Every sales job is different. Skills vary depending on the industry, position, market – the list goes on and on. With 14.5 million sales jobs in the U.S., it’s safe to assume that each has its own unique job description and requirements
To recruit the best talent, HR and sales have to work together to make sure the right person fills the right job. But, for most companies, sales reps and HR staff don’t commingle. Sure, they might pass each other in the hall or share lunch in the break room, but when it comes to working, both teams tend to do their own thing.
To find top talent and reach new revenue goals, HR and sales have to work together. Here’s how:
- Sales reps must explain their job
Any HR employee can whip up a cookie cutter job description for a sales position, but it won’t help the company much. HR needs a clear understanding of the role being filled and how that job relates to others in order to source, attract and hire the right candidate.
Sales reps have to explain their roles, the process, and the skills needed to do each job. With a clear understanding of how the team works, HR can create more descriptive and accurate job postings, search for talent in specific areas, and conduct interviews that are relevant to the job opening.
As sales reps explain their role, HR must take an active interest. This exercise is about collaboration with the result leading to more qualified sales applicants.
- HR should re-access internal skills
When there’s an opening in sales, maybe the right person for the job is already working for the company. Promoting from within makes a lot of sense for many companies since employees are already familiar with the company, its culture and how things work.
Sometimes there’s an obvious choice for an internal promotion, and it makes for a smooth transition. Sometimes, however, the best candidate isn’t so obvious.
It’s important for HR to conduct regular audits of internal skills. By asking interested parties to take a simple assessment test, HR can see if a current employee should be shifted to a new role.
- HR and sales should set and celebrate milestones together
HR and sales shouldn’t just work together when there’s a position open, it should be an ongoing effort. To promote a more collaborative environment, the two departments should celebrate milestones together.
For example, a lot of sales teams host a sales kickoff each year as a way to get the year started. A sales kickoff party takes some planning. You’ll likely have a few speakers, a recap of sales goals, maybe a motivational talk or breakout sessions to discuss new strategies. While a sales kickoff might seem like a “sales thing,” it’s the perfect event to invite HR staff to. They’ll get a better understanding of what the department does and what it takes to meet sales goals each year.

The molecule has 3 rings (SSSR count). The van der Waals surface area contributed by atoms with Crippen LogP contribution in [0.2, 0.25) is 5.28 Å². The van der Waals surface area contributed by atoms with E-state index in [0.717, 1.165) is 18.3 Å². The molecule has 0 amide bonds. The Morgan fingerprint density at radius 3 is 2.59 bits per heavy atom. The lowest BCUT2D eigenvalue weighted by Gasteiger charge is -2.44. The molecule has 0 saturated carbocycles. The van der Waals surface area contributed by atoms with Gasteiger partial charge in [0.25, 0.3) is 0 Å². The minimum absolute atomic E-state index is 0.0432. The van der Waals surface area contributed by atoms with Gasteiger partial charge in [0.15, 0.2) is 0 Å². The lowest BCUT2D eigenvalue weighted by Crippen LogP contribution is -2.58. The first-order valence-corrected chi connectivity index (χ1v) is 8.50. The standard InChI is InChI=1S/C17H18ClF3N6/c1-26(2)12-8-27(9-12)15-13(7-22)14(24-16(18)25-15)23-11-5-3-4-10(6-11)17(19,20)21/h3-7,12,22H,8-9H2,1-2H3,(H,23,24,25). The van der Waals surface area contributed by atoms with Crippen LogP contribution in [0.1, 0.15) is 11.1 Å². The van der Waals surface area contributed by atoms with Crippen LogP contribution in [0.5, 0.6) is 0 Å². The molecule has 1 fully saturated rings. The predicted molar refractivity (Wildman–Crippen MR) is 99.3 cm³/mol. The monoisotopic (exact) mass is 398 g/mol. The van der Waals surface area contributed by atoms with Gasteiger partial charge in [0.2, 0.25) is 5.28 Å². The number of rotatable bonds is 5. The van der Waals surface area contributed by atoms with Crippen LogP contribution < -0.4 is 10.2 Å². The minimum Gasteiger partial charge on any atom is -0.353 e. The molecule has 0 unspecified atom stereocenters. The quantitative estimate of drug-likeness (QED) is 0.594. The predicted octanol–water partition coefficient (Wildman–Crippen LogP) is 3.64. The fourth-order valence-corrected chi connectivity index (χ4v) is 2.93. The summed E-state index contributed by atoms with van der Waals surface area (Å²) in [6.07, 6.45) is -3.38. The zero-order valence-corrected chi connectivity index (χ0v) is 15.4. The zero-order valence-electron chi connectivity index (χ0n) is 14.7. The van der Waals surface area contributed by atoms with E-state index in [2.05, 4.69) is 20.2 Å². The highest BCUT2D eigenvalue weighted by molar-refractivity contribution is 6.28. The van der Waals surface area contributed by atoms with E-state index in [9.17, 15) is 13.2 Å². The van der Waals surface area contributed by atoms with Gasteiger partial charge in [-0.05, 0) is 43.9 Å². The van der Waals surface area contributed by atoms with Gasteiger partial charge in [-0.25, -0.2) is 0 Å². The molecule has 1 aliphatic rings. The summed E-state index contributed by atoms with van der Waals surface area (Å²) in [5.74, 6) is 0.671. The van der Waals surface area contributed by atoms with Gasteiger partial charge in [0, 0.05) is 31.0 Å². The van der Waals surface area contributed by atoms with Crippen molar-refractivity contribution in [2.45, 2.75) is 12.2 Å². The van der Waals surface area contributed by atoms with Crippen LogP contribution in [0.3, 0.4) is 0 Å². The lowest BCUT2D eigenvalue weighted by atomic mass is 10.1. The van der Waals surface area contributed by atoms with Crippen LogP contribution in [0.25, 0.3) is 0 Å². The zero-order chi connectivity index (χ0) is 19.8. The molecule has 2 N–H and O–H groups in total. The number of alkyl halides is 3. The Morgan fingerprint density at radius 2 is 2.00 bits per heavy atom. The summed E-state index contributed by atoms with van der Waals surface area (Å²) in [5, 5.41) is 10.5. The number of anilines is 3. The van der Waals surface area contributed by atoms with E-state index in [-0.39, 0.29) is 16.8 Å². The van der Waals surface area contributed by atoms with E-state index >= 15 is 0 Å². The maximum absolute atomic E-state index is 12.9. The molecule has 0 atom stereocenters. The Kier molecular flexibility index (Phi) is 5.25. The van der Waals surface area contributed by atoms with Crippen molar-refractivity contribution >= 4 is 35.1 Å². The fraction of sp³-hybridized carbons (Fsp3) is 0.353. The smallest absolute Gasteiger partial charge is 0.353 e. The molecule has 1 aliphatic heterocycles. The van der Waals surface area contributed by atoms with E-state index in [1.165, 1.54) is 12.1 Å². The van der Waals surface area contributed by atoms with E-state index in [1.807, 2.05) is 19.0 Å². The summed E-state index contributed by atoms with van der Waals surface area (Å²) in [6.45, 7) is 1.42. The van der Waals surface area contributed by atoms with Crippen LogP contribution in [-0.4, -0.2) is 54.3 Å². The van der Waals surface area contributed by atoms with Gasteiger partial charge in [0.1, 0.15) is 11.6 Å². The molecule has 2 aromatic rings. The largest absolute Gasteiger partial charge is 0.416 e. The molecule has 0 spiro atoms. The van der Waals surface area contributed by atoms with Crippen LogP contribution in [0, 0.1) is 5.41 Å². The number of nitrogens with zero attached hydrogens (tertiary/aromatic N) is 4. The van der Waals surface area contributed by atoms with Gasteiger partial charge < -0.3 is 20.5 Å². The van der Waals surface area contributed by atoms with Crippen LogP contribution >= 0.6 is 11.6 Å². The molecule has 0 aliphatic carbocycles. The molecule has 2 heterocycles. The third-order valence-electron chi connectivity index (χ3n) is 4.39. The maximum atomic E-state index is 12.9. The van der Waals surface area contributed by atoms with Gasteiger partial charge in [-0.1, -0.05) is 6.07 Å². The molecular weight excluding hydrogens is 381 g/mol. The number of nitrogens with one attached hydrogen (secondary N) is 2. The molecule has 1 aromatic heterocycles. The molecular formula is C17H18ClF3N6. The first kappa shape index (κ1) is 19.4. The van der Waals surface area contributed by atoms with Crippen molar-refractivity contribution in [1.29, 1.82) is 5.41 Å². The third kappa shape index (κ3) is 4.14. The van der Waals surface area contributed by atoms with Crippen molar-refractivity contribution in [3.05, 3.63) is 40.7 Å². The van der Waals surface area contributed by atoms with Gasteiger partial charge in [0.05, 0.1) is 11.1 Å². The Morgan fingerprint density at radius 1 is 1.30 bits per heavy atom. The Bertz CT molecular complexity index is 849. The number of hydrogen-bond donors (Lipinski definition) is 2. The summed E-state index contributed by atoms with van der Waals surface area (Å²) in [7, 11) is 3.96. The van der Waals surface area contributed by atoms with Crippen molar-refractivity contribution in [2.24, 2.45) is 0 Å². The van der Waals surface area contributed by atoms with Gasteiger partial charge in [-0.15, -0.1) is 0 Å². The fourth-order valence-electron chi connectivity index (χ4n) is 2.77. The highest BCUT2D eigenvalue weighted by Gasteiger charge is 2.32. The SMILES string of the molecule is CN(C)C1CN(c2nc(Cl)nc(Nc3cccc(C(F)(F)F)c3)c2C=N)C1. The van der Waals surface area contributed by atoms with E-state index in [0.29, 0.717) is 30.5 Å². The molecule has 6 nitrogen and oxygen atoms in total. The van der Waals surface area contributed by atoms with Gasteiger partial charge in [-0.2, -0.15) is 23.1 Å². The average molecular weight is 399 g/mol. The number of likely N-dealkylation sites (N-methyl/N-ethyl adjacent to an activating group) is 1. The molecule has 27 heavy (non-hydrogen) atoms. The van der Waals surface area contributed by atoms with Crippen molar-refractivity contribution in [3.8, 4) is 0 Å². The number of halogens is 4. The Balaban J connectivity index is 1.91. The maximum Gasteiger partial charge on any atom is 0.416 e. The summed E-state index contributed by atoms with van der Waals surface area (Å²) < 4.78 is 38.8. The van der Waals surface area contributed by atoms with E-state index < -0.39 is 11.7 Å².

Meanwhile, HR might consider coordinating anniversary parties for both internal employees and sales staff. When the HR supervisor hits 10 years at the company, for example, celebrate in the break room with a cake, and vise versa when a sales employee reaches a milestone anniversary.
The idea is to create an environment where both HR and sales cohabitate. Whether you’re hosting a sales kickoff, celebrating anniversaries, or going to lunch once a month, figure out a way to get the two departments together on a consistent basis.
Creating this kind of work environment will make things easier when it’s time to hire a new sales rep.
- HR and sales should create the onboarding process together
The first day of a new job is always a bit daunting. There’s a ton of paperwork, a bunch of new faces, a hierarchy to learn – it’s a lot.
When you’re onboarding a new sales rep, it’s important to have a plan. Again, sales and HR should work together and create a schedule that works.
HR will handle talks of compensation, benefits and vacation time, while the sales team should handle product demonstrations and strategic sales processes.
The two departments should offer input on how to create the best onboarding process and create a program that wows the new recruit.
After the onboarding process is complete, be sure to collect feedback so you can continue to make improvements for future hires.
To succeed in today’s fast-paced, tech-driven world, the HR team and the sales team have to work together. With a better understanding of roles and open lines of communication, sales and HR can help the company reach new goals and pull in more revenue.